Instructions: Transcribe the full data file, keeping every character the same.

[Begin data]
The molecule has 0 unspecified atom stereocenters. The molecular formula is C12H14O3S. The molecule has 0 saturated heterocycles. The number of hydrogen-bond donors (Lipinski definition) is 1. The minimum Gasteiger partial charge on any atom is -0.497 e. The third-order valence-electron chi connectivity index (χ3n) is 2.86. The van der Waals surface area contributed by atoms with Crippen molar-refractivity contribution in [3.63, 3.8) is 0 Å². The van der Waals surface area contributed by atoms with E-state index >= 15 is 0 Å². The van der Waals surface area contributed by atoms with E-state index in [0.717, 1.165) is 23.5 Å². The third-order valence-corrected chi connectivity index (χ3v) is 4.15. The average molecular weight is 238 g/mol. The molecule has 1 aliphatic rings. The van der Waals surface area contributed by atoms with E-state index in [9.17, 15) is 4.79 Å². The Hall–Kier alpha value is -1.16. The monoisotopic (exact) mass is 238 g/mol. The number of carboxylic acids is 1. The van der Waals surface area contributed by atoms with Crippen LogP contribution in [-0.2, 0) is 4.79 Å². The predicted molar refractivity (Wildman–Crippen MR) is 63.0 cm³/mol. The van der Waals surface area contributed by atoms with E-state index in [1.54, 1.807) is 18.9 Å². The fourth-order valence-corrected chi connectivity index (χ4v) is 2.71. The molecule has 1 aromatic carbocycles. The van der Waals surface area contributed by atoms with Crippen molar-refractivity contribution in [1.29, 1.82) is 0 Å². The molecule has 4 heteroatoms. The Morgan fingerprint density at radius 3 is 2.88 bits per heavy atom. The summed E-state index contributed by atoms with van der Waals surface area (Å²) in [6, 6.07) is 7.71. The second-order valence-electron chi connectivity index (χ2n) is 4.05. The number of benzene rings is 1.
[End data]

The molecule has 0 unspecified atom stereocenters. The molecular formula is C12H14O3S. The molecule has 0 saturated heterocycles. The number of hydrogen-bond donors (Lipinski definition) is 1. The minimum Gasteiger partial charge on any atom is -0.497 e. The third-order valence-electron chi connectivity index (χ3n) is 2.86. The van der Waals surface area contributed by atoms with Crippen molar-refractivity contribution in [3.63, 3.8) is 0 Å². The van der Waals surface area contributed by atoms with E-state index >= 15 is 0 Å². The van der Waals surface area contributed by atoms with E-state index in [0.717, 1.165) is 23.5 Å². The third-order valence-corrected chi connectivity index (χ3v) is 4.15. The average molecular weight is 238 g/mol. The molecule has 1 aliphatic rings. The van der Waals surface area contributed by atoms with E-state index in [9.17, 15) is 4.79 Å². The Hall–Kier alpha value is -1.16. The monoisotopic (exact) mass is 238 g/mol. The number of carboxylic acids is 1. The van der Waals surface area contributed by atoms with Crippen LogP contribution in [-0.2, 0) is 4.79 Å². The predicted molar refractivity (Wildman–Crippen MR) is 63.0 cm³/mol. The van der Waals surface area contributed by atoms with E-state index in [1.54, 1.807) is 18.9 Å². The fourth-order valence-corrected chi connectivity index (χ4v) is 2.71. The molecule has 1 aromatic carbocycles. The van der Waals surface area contributed by atoms with Crippen molar-refractivity contribution in [1.29, 1.82) is 0 Å². The molecule has 4 heteroatoms. The Morgan fingerprint density at radius 3 is 2.88 bits per heavy atom. The summed E-state index contributed by atoms with van der Waals surface area (Å²) in [6, 6.07) is 7.71. The second-order valence-electron chi connectivity index (χ2n) is 4.05. The number of benzene rings is 1.